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a.v.l
August 22nd, 2010, 08:00 PM
I've just installed Ubuntu 10.04 over Vista and Ubuntu 8.04 and specified that the whole 250 GB hard drive should be used. The installation went fine and on restarting I noticed that Grub lists Ubuntu 8.04 as one of options, (it shouldn't be there) I cannot see Ubuntu 10.04 listed in Grub either, but it does load automatically within a few seconds.

Thinking I had made an error when installing 10.04 I attempted to re-install it again. This time when I got to the partition page I took a photo which I've included here. I've also posted a photo of the Grub at start-up.

My question is why is Ubuntu 8.04 still shown in Grub when I specified that the whole hard drive be used and why isn't Ubuntu 10.04 listed in Grub. My other question is does the photo of the partition convey that I have used the whole 250 GB hard drive installing 10.04. Your help would be appreciated.

TeoBigusGeekus
August 22nd, 2010, 08:16 PM
Should you have chosen
"Erase and use the entire disk"
instead of
"Install them side by side..." ?

a.v.l
August 22nd, 2010, 08:23 PM
Should you have chosen
"Erase and use the entire disk"
instead of
"Install them side by side..." ?

Thanks for your post. Yes I did choose to erase the entire disk during the initial 10.04 install. The photo of the partition was taken when I decided to try another install of 10.04. When I saw the second partition I stopped the second install and posted my question.

It seems to me that I have already used the whole 250 GB for 10.04 and yet Grub suggests otherwise...

skatinjj
August 22nd, 2010, 08:55 PM
Thanks for your post. Yes I did choose to erase the entire disk during the initial 10.04 install. The photo of the partition was taken when I decided to try another install of 10.04. When I saw the second partition I stopped the second install and posted my question.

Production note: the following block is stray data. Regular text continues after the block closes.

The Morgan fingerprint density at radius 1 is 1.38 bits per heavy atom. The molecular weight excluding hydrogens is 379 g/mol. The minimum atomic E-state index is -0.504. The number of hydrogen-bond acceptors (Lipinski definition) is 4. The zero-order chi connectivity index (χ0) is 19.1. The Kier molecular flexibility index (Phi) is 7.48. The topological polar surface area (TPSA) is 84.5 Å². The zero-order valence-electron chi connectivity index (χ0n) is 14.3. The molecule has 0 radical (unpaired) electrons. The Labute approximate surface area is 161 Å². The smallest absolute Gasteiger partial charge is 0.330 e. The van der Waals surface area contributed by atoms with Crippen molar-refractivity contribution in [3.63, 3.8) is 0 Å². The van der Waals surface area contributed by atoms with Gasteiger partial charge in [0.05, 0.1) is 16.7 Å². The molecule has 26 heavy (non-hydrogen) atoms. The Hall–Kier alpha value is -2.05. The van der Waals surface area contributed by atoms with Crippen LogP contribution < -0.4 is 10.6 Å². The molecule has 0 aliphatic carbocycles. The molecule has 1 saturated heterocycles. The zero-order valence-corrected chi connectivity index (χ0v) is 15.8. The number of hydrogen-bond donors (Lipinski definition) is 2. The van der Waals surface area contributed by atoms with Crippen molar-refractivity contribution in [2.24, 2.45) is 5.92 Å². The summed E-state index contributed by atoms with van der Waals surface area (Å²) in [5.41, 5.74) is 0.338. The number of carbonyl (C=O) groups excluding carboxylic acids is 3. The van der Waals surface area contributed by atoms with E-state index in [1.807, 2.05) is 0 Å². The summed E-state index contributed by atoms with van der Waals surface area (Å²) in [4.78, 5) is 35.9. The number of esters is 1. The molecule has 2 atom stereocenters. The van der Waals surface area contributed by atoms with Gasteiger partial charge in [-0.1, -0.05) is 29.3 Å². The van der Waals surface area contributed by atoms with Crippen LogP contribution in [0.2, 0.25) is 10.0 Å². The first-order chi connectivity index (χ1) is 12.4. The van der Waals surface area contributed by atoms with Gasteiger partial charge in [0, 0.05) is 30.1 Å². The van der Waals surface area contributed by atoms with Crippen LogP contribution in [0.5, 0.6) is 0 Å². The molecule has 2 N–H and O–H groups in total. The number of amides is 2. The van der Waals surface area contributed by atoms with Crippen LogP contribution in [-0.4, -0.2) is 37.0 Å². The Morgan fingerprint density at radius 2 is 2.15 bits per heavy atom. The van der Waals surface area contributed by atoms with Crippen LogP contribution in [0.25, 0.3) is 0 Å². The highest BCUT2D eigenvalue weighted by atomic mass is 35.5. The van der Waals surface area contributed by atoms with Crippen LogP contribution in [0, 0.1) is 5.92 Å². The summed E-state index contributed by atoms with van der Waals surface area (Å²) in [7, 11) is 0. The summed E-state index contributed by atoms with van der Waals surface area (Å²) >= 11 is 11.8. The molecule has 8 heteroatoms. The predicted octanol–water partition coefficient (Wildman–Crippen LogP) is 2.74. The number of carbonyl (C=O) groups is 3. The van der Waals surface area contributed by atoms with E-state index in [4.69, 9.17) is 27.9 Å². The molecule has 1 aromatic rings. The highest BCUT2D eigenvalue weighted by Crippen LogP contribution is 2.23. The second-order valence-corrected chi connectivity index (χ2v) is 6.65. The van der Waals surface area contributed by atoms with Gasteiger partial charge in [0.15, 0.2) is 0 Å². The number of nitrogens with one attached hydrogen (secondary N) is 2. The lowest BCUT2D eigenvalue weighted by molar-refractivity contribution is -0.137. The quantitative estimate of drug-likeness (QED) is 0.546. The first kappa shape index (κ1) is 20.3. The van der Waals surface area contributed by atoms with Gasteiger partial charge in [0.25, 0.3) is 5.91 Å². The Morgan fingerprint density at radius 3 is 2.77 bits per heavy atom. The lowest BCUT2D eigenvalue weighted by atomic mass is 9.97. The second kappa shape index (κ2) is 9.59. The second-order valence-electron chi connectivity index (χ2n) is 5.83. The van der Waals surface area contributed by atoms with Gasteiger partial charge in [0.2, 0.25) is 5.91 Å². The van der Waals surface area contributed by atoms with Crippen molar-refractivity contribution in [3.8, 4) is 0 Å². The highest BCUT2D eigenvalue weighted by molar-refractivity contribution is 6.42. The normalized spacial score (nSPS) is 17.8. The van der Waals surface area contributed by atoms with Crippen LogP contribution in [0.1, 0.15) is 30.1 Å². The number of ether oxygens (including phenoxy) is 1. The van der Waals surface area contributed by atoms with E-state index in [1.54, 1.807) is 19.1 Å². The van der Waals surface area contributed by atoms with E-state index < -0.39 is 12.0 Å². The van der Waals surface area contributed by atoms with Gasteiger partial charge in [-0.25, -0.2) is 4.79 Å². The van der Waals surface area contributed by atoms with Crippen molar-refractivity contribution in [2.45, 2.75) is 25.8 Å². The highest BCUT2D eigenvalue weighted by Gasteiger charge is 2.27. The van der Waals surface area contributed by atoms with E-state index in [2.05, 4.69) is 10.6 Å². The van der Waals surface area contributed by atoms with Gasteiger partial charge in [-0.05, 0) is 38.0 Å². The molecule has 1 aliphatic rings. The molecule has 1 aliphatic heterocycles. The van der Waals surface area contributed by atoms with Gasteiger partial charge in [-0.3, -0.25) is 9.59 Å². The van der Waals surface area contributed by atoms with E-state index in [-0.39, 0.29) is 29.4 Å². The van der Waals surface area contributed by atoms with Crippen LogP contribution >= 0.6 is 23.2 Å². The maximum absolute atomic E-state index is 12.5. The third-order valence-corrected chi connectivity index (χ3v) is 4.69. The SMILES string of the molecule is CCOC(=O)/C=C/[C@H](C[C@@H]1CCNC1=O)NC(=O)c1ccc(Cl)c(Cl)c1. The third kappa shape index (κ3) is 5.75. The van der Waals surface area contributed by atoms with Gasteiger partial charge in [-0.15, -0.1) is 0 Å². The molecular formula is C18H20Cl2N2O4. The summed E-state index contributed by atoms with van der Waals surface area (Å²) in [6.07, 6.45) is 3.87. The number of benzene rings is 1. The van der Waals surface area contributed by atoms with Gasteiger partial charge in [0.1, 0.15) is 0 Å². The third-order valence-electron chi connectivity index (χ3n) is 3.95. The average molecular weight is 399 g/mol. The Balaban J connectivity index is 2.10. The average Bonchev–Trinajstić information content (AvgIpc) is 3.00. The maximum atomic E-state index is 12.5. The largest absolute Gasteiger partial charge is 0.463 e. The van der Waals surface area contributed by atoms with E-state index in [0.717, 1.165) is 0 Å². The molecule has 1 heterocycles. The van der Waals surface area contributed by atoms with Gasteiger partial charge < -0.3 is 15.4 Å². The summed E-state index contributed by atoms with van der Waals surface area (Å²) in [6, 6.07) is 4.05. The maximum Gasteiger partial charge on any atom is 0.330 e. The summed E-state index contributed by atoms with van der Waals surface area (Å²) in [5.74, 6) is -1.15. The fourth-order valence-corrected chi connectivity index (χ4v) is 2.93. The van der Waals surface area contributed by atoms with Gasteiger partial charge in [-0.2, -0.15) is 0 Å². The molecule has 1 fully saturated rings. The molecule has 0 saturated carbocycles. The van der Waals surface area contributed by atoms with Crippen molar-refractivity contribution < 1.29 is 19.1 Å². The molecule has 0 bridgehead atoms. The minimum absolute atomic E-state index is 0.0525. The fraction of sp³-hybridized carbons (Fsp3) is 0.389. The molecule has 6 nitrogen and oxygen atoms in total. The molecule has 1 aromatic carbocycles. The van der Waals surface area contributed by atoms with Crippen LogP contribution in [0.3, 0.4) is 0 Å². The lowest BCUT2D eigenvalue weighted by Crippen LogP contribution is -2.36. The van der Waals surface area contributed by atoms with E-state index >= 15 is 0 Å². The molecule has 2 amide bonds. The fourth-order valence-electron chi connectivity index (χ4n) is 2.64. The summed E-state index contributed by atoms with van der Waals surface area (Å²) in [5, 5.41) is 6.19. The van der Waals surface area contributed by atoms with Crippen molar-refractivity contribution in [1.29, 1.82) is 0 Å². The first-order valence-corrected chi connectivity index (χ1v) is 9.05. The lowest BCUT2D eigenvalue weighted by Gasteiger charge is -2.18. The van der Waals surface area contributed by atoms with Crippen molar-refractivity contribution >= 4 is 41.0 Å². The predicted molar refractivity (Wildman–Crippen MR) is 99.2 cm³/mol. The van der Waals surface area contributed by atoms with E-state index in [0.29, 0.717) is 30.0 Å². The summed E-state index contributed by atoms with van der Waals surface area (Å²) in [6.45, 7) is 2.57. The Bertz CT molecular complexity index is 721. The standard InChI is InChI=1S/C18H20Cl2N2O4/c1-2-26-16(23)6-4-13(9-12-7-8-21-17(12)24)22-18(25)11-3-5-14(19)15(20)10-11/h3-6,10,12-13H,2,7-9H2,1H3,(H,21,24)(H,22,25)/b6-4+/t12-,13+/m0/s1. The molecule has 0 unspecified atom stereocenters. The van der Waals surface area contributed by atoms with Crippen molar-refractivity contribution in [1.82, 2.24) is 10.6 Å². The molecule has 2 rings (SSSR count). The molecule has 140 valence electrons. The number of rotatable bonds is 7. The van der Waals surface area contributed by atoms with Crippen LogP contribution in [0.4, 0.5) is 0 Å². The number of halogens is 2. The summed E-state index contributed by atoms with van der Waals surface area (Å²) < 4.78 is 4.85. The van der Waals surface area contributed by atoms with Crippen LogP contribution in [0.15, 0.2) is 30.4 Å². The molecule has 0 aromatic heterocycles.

It seems to me that I have already used the whole 250 GB for 10.04 and yet Grub suggests otherwise...

The picture of the partition screen does show nothing but 10.04 LTS, but something is still on the hard drive to suggest otherwise which can happen if the format isn't done enough/properly.

Since the whole drive is being used anyway, just use the manufacturer's tool for your hard drive to wipe it completely or possibly GParted from the live cd.

-kg-
August 22nd, 2010, 09:12 PM
It does look like 10.04 is the only partitions on the hard drive. Before you wipe everything, did you try pulling up a terminal and using the command:


sudo update-grub
?

I don't know how the installer caught the 8.04 installation when it didn't exist, but the command above might save you a whole bunch of work in wiping the entire drive and reinstalling everything. If not, then nothing is hurt and you can just go ahead with "Plan A".

a.v.l
August 23rd, 2010, 11:25 AM
Thanks for the advice everyone. I've just discovered written on the case of my laptop that it has two x 250 GB hard drives which might explain my situation. My problem now is how do I get to the other hard drive to format it. Gparted just shows the one 250 GB drive?...............

TeoBigusGeekus
August 23rd, 2010, 12:43 PM
Install ubuntu on the first drive (sda) by using the entire drive option and then force your pc to boot from this drive by changing the bios settings.

a.v.l
August 23rd, 2010, 02:12 PM
Install ubuntu on the first drive (sda) by using the entire drive option and then force your pc to boot from this drive by changing the bios settings.

Thanks again. Please allow me to update my situation.

Initially I had Vista, Ubuntu 8.04 and Ubuntu 10.04 on this laptop. I reinstalled Ubuntu 10.04 and chose to use the whole hard drive to install over the other operating systems.